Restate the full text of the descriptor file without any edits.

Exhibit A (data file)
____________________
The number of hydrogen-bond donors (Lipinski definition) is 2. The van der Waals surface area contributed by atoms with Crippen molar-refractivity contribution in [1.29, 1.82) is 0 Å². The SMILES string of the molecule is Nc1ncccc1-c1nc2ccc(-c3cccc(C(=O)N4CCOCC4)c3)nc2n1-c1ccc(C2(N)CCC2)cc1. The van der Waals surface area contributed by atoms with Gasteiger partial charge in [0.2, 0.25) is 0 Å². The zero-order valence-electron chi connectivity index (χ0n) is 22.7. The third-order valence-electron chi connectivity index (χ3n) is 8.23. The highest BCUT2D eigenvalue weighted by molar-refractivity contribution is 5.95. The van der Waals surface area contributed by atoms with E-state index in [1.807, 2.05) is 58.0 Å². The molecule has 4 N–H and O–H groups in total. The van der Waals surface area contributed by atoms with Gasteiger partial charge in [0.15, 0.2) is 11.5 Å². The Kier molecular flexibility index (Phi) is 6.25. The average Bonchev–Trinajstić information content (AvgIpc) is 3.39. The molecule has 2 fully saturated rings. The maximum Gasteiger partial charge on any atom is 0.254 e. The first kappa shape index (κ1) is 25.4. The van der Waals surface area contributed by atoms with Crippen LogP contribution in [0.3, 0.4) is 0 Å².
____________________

The number of hydrogen-bond donors (Lipinski definition) is 2. The van der Waals surface area contributed by atoms with Crippen molar-refractivity contribution in [1.29, 1.82) is 0 Å². The SMILES string of the molecule is Nc1ncccc1-c1nc2ccc(-c3cccc(C(=O)N4CCOCC4)c3)nc2n1-c1ccc(C2(N)CCC2)cc1. The van der Waals surface area contributed by atoms with Gasteiger partial charge in [0.2, 0.25) is 0 Å². The zero-order valence-electron chi connectivity index (χ0n) is 22.7. The third-order valence-electron chi connectivity index (χ3n) is 8.23. The highest BCUT2D eigenvalue weighted by molar-refractivity contribution is 5.95. The van der Waals surface area contributed by atoms with E-state index in [1.807, 2.05) is 58.0 Å². The molecule has 4 N–H and O–H groups in total. The van der Waals surface area contributed by atoms with Gasteiger partial charge in [0.15, 0.2) is 11.5 Å². The Kier molecular flexibility index (Phi) is 6.25. The average Bonchev–Trinajstić information content (AvgIpc) is 3.39. The molecule has 2 fully saturated rings. The maximum Gasteiger partial charge on any atom is 0.254 e. The first kappa shape index (κ1) is 25.4. The van der Waals surface area contributed by atoms with Crippen LogP contribution in [0.3, 0.4) is 0 Å².